A Composition in Black & White

What is it about a composition notebook?  Even in college, I loved getting a school/class supply sheet and seeing "composition notebook" on the list.
Somehow, writing in a composition notebook would elevate my writing to a level that a spiral notebook had never seen (or so I thought).  Plus, it was classy.  You can't really write "Bridget + Tommy" in pink paint pen on a composition notebook; that's strictly for spirals.

{In case you were wondering, that "Tommy" was C. Thomas Howell, but you might know him as Ponyboy.}

Anyhoo...composition notebook cookies.  Let's make them.  You'll need:

  • rectangle sugar cookies
  • royal icing, divided and tinted with AmeriColor Super Black and Bright White
  • couplers and tips, #2, #1
  • disposable icing bags
  • squeeze bottles
  • toothpicks
  • basting brush or large (clean) paintbrush

Use a #2 tip to outline the cookie in black icing.  Reserve some piping consistency black icing.

Thin the remaining black icing with water, a bit at a time, stirring with a silicone spatula, until it is the consistency of a thick syrup.  You'll want to drop a "ribbon" of icing back into the bowl and have it disappear in a count of "one thousand one, one thousand two." Four is too thick, one is too thin.  Count of 2-3 is good.  Cover with a damp dishcloth and let sit for several minutes.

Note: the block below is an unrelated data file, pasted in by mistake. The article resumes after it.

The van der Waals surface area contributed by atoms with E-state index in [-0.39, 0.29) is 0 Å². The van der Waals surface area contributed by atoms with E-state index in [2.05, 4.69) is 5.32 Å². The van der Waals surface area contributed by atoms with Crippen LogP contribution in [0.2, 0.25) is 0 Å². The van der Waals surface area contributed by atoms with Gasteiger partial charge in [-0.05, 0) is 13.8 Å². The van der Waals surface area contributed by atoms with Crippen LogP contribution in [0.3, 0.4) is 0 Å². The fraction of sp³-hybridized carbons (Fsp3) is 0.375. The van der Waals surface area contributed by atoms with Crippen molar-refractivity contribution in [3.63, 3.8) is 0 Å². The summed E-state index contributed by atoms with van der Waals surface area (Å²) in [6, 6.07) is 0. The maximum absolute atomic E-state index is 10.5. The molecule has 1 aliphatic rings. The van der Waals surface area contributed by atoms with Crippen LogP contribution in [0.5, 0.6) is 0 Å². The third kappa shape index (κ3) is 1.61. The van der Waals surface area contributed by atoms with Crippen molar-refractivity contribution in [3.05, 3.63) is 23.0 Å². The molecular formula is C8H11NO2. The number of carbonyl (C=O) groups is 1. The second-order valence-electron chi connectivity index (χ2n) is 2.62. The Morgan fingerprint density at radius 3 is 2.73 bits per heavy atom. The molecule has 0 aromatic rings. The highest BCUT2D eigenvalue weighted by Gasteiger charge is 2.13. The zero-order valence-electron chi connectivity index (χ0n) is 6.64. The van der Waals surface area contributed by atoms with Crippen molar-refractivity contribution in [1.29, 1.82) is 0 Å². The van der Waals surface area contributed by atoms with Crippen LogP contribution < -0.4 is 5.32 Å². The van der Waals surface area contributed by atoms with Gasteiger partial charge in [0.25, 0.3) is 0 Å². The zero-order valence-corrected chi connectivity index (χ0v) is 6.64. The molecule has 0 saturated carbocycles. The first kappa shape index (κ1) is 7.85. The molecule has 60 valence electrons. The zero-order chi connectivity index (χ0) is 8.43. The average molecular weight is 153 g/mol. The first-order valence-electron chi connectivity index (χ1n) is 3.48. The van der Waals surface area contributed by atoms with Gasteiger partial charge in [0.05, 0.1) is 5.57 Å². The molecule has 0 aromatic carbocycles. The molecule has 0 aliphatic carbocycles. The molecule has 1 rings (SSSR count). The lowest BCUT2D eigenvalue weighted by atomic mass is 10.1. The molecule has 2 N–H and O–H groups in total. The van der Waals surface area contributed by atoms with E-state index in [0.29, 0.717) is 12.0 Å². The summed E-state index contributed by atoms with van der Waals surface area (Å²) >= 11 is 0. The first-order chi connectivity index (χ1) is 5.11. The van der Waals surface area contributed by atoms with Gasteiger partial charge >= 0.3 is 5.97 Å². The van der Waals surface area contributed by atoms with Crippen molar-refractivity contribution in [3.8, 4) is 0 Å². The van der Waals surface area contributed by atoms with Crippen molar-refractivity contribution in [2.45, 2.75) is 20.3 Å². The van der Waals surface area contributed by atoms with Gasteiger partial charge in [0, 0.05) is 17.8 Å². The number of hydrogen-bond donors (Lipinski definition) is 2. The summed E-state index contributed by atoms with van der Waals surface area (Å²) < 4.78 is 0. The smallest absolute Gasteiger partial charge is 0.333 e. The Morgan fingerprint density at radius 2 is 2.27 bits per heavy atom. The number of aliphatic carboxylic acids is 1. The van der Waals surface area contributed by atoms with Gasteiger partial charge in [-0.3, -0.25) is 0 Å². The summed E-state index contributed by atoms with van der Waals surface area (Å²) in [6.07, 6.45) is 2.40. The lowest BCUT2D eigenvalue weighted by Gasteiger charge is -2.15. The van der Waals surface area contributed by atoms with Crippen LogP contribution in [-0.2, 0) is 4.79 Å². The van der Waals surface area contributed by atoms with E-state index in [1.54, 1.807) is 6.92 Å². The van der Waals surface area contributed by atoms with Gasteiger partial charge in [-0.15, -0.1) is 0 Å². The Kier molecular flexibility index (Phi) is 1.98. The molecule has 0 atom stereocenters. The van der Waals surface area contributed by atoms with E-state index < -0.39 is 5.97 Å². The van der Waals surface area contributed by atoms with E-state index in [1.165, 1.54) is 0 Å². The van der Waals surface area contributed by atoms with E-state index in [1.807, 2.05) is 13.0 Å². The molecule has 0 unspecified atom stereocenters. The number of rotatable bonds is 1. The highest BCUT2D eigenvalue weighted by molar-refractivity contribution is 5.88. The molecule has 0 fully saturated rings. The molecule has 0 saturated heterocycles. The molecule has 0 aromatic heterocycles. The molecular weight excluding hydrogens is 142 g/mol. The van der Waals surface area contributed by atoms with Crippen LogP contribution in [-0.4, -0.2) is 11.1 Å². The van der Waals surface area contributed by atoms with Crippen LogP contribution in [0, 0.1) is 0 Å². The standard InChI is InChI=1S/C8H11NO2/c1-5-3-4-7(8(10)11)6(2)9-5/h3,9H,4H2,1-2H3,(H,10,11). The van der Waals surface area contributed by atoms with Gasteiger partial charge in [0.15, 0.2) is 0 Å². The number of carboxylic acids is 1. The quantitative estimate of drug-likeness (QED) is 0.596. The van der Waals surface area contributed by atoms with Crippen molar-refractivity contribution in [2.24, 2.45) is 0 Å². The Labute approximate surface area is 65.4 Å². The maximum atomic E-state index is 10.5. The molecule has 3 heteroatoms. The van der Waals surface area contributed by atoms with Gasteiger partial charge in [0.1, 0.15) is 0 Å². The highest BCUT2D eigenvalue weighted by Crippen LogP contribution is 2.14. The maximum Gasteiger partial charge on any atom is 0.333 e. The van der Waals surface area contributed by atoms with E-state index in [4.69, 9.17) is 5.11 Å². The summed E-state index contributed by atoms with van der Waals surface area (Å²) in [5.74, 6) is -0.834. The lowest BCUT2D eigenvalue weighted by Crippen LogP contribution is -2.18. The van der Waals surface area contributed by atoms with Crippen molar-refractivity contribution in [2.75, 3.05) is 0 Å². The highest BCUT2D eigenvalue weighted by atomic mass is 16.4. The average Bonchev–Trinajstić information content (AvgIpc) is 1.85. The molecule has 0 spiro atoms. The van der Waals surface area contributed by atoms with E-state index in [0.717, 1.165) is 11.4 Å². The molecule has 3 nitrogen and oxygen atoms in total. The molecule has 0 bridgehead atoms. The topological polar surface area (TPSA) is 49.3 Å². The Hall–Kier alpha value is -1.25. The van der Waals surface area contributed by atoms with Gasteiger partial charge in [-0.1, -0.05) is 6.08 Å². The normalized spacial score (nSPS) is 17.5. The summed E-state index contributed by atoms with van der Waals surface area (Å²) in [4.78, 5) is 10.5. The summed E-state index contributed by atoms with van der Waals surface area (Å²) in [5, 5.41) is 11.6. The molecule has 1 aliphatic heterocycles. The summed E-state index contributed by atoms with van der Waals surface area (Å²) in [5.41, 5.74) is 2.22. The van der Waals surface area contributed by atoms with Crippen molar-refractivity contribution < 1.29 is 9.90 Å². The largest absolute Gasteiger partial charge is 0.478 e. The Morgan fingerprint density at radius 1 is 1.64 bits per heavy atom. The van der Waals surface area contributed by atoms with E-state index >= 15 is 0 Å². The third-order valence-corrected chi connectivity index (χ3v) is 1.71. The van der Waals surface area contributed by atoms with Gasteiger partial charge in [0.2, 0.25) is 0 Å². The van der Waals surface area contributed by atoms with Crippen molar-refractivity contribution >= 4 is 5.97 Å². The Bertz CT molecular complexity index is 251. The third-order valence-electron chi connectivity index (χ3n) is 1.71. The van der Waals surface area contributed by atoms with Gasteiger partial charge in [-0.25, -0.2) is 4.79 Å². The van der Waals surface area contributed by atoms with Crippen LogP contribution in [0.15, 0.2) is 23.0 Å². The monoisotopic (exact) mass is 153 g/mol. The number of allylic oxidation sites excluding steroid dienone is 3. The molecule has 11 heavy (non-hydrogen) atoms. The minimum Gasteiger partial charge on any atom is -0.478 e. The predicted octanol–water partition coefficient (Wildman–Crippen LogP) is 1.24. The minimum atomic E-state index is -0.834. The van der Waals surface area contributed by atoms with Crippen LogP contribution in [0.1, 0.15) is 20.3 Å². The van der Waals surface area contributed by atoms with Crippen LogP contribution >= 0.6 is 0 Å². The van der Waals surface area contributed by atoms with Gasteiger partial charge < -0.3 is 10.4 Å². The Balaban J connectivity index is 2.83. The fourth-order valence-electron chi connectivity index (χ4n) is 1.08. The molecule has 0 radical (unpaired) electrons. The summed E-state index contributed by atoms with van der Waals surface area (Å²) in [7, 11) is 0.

Stir gently with a silicone spatula to pop and large air bubbles that have formed.  Pour into squeeze bottle. 

Fill in the outline with the thinned flood icing, using a toothpick to guide to the edges and to pop large air bubbles.

Let the cookies dry for at least one hour.

Thin about half of the white icing with a bit of water until it is loosened, but not thinned to the point for flooding as described above.

Use a basting brush or large paintbrush and your finger to flick the thinned icing from the bristles on top of the black cookies.  Your table will be a mess. It's ok.

{This is a great technique for going all Jackson Pollock with your cookies.  Ooo...this makes me want to homeschool again and do art history in cookies.} 

Let the cookies dry for at least one hour.  Wipe off your table.

Again with a #2 tip, pipe a "binding" along the side of the cookies in black.

Use the unthinned white icing to pipe detail outline with a #2 tip.

Thin the remaining white outline as described for the flood icing above and fill in the white outline.

Let the cookies dry at least one hour.

Switch the tip on the black icing to a #1 and personalize them however you wish...or leave them blank.

Let the cookies dry uncovered 6-8 hours or overnight.
What did you love to see on your school supply list? 
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